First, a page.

Cross-listing on the Saudi stock market

Cross-listing on the Saudi stock market

The Saudi Stock Exchange (Tadawul) is already the biggest market in the Middle East by market capitalization and trading volumes. But it lags well behind others — notably the UAE stock markets — in the proportion of stock held by foreign investors.
One of the measures to open our capital market and increase international participation is to allow cross-listing, which means allowing companies that trade on the stock exchange of their home country to also be listed and traded on Tadawul.
More companies are getting listed on stock exchange markets outside of their home countries because of the benefits. These advantages include gaining international exposure, access to more potential investors (which means access to more capital), having shares trade in multiple time zones and in multiple currencies (which gives issuing companies more liquidity and a greater ability to raise capital), helping to improve a company’s corporate governance structure, attracting more and better talent, and using it as an advertising strategy to attract foreign investors.
Saudi Arabia is expected to finalize rules to allow cross-listings on Tadawul in the second quarter of this year, which will spur more trading on the region’s biggest stock market.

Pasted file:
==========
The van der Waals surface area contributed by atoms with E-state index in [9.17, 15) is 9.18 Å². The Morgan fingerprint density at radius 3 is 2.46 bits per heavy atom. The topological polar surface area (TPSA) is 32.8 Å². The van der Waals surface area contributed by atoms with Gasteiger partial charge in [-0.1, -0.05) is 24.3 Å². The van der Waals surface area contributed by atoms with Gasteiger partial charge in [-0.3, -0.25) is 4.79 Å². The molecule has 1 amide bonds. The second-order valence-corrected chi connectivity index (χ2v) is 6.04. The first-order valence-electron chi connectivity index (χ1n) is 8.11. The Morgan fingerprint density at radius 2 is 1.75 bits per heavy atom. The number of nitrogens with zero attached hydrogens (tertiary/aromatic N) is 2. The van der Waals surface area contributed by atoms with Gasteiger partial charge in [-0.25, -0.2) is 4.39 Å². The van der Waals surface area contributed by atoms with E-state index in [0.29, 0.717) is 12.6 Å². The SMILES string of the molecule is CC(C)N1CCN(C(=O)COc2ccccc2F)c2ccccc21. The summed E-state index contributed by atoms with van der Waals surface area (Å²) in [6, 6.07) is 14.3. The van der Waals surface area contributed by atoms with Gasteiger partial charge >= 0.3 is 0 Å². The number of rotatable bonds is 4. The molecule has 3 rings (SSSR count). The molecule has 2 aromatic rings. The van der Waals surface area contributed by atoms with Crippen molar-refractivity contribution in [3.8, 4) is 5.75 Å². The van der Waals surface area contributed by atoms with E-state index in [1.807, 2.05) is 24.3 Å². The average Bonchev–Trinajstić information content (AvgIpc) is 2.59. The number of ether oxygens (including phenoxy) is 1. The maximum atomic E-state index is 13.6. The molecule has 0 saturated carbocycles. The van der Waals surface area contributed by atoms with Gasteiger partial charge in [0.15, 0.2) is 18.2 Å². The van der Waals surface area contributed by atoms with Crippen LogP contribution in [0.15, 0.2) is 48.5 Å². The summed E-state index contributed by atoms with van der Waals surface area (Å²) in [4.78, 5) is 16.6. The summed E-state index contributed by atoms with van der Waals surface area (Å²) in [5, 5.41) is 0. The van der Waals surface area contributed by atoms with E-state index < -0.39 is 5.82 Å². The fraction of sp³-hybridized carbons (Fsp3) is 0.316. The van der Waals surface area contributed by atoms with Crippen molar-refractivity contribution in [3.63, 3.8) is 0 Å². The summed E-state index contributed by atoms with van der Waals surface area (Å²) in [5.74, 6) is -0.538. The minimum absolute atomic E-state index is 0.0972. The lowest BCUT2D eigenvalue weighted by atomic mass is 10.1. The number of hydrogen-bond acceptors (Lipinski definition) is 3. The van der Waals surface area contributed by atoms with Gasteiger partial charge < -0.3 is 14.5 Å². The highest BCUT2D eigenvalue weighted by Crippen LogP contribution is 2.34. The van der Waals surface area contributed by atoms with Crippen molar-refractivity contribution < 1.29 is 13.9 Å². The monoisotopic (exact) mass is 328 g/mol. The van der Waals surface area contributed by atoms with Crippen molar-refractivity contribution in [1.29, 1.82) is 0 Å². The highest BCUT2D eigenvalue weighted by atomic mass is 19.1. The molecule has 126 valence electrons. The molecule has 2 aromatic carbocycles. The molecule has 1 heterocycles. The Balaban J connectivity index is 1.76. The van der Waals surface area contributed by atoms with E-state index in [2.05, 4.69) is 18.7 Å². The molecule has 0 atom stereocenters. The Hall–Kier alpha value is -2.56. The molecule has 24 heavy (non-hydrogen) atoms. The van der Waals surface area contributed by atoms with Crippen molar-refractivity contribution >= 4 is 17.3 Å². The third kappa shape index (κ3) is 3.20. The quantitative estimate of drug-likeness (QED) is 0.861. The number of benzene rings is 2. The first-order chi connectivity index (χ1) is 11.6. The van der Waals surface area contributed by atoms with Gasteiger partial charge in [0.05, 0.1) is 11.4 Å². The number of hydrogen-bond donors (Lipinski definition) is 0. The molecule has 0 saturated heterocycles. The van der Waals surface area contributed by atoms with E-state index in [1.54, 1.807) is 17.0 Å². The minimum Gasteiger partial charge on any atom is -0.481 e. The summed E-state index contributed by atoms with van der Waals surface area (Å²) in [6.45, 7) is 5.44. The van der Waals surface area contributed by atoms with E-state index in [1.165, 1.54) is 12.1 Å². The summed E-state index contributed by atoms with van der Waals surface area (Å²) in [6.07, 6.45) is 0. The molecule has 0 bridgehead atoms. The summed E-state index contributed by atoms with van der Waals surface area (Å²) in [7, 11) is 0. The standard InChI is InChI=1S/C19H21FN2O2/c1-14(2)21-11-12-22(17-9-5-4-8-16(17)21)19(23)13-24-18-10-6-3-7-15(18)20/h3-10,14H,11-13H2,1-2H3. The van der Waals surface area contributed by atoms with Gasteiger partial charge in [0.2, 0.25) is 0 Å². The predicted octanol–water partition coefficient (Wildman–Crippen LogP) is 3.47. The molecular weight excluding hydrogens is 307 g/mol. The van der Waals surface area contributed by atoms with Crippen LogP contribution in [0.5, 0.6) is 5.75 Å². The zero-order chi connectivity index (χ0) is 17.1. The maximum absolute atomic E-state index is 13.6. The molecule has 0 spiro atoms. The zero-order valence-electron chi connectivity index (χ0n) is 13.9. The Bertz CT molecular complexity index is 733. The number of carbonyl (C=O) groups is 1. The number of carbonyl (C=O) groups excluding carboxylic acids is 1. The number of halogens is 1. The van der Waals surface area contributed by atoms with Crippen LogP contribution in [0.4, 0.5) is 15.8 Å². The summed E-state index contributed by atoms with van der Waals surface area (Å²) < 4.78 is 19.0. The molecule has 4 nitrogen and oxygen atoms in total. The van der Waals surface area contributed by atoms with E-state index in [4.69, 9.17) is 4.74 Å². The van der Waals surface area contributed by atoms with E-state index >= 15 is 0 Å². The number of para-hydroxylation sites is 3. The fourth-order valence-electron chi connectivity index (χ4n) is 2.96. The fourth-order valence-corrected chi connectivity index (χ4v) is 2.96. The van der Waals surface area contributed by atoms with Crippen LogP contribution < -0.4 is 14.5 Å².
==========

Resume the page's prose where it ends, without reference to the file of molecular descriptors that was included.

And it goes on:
I believe the move will pilot to the Gulf states, as many companies in Gulf Cooperation Council (GCC) countries have already shown interest in listing their shares on the Saudi market. Tadawul also plans to open the doors for small- and medium-sized enterprises in the GCC to access the parallel market.
The Abu Dhabi Securities Exchange (ADX) earlier this year agreed to be the sole entity responsible for clearing UAE securities traded in Saudi Arabia, as part of efforts to encourage the practice of dual-listing of stocks on regional exchanges.
ADX signed a memorandum of understanding with the Securities Depository Center Company in Saudi Arabia, which is wholly owned by Tadawul.
Such an agreement will strengthen bilateral cooperation in the dual-listing of securities in Saudi and UAE financial markets. It can also help attract capital from a broader range of markets, and increase a publicly traded company’s visibility to a greater number of investors.
I believe that allowing cross-listing will attract foreign investment as the benefits of a dual-listing in the Middle East and a different time zone are greater for reaching out to global investors. Cross-listing will allow local investors to diversify investment opportunities, especially in sectors that may not be available in the local stock market.
Cross-listing will be discussed with the CEO of Tadawul, Khalid Al-Hussan, during a panel I am moderating at a conference taking place this week.

Basil M.K. Al-Ghalayini is the Chairman and CEO of BMG Financial Group.

An earlier version of this article erroneously stated that the Securities Depository Center Company in Saudi Arabia wholly owns Tadawul. In fact, Tadawul owns the Securities Depository Center Company. This has been amended in the above text. 

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